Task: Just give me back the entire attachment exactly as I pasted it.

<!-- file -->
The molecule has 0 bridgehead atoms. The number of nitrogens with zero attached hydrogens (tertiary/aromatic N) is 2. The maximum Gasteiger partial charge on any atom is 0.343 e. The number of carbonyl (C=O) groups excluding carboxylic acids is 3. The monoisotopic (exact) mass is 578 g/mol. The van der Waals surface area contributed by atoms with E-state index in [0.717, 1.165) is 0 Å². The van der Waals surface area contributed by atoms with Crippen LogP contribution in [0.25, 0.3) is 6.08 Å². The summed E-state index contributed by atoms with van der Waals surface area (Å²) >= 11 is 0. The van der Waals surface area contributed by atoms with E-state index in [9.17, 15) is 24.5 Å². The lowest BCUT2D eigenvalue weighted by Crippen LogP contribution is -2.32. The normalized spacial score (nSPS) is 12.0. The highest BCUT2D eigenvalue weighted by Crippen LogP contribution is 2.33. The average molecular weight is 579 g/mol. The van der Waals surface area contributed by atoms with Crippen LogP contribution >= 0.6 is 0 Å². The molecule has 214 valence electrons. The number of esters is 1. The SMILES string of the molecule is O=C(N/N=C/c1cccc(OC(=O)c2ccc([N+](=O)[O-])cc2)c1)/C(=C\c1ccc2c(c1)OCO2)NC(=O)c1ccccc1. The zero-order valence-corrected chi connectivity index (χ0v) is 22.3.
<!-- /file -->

The molecule has 0 bridgehead atoms. The number of nitrogens with zero attached hydrogens (tertiary/aromatic N) is 2. The maximum Gasteiger partial charge on any atom is 0.343 e. The number of carbonyl (C=O) groups excluding carboxylic acids is 3. The monoisotopic (exact) mass is 578 g/mol. The van der Waals surface area contributed by atoms with E-state index in [0.717, 1.165) is 0 Å². The van der Waals surface area contributed by atoms with Crippen LogP contribution in [0.25, 0.3) is 6.08 Å². The summed E-state index contributed by atoms with van der Waals surface area (Å²) >= 11 is 0. The van der Waals surface area contributed by atoms with E-state index in [9.17, 15) is 24.5 Å². The lowest BCUT2D eigenvalue weighted by Crippen LogP contribution is -2.32. The normalized spacial score (nSPS) is 12.0. The highest BCUT2D eigenvalue weighted by Crippen LogP contribution is 2.33. The average molecular weight is 579 g/mol. The van der Waals surface area contributed by atoms with Crippen LogP contribution >= 0.6 is 0 Å². The molecule has 214 valence electrons. The number of esters is 1. The SMILES string of the molecule is O=C(N/N=C/c1cccc(OC(=O)c2ccc([N+](=O)[O-])cc2)c1)/C(=C\c1ccc2c(c1)OCO2)NC(=O)c1ccccc1. The zero-order valence-corrected chi connectivity index (χ0v) is 22.3.